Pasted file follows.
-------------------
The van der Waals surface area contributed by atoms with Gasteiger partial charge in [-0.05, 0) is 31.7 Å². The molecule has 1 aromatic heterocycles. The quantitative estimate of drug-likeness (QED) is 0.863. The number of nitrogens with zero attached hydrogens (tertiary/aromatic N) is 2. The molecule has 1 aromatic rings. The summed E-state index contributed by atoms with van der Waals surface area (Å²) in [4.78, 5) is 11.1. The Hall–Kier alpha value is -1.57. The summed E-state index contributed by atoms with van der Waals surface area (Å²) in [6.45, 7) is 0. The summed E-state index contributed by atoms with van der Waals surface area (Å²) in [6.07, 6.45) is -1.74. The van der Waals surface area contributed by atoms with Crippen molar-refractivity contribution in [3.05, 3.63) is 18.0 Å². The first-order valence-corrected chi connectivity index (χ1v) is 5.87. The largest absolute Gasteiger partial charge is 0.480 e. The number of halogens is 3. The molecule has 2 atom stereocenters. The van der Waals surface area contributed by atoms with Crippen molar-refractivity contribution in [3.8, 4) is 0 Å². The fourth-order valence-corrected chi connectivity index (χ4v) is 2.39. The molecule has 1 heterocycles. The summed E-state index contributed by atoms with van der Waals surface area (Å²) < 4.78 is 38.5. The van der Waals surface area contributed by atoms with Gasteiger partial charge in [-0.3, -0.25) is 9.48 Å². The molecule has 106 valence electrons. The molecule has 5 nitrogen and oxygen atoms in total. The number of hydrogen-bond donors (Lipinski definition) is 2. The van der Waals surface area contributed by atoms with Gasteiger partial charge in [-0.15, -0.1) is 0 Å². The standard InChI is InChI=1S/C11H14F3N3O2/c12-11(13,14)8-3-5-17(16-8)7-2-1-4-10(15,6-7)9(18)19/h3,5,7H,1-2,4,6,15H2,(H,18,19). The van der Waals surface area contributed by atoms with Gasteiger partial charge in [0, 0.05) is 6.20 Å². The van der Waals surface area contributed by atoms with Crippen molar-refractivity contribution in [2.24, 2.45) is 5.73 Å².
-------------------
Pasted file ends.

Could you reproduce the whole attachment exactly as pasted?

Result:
The van der Waals surface area contributed by atoms with Gasteiger partial charge in [-0.05, 0) is 31.7 Å². The molecule has 1 aromatic heterocycles. The quantitative estimate of drug-likeness (QED) is 0.863. The number of nitrogens with zero attached hydrogens (tertiary/aromatic N) is 2. The molecule has 1 aromatic rings. The summed E-state index contributed by atoms with van der Waals surface area (Å²) in [4.78, 5) is 11.1. The Hall–Kier alpha value is -1.57. The summed E-state index contributed by atoms with van der Waals surface area (Å²) in [6.45, 7) is 0. The summed E-state index contributed by atoms with van der Waals surface area (Å²) in [6.07, 6.45) is -1.74. The van der Waals surface area contributed by atoms with Crippen molar-refractivity contribution in [3.05, 3.63) is 18.0 Å². The first-order valence-corrected chi connectivity index (χ1v) is 5.87. The largest absolute Gasteiger partial charge is 0.480 e. The number of halogens is 3. The molecule has 2 atom stereocenters. The van der Waals surface area contributed by atoms with Crippen molar-refractivity contribution in [3.8, 4) is 0 Å². The fourth-order valence-corrected chi connectivity index (χ4v) is 2.39. The molecule has 1 heterocycles. The summed E-state index contributed by atoms with van der Waals surface area (Å²) < 4.78 is 38.5. The van der Waals surface area contributed by atoms with Gasteiger partial charge in [-0.3, -0.25) is 9.48 Å². The molecule has 106 valence electrons. The molecule has 5 nitrogen and oxygen atoms in total. The number of hydrogen-bond donors (Lipinski definition) is 2. The van der Waals surface area contributed by atoms with Gasteiger partial charge in [-0.15, -0.1) is 0 Å². The standard InChI is InChI=1S/C11H14F3N3O2/c12-11(13,14)8-3-5-17(16-8)7-2-1-4-10(15,6-7)9(18)19/h3,5,7H,1-2,4,6,15H2,(H,18,19). The van der Waals surface area contributed by atoms with Gasteiger partial charge in [0, 0.05) is 6.20 Å². The van der Waals surface area contributed by atoms with Crippen molar-refractivity contribution in [2.24, 2.45) is 5.73 Å².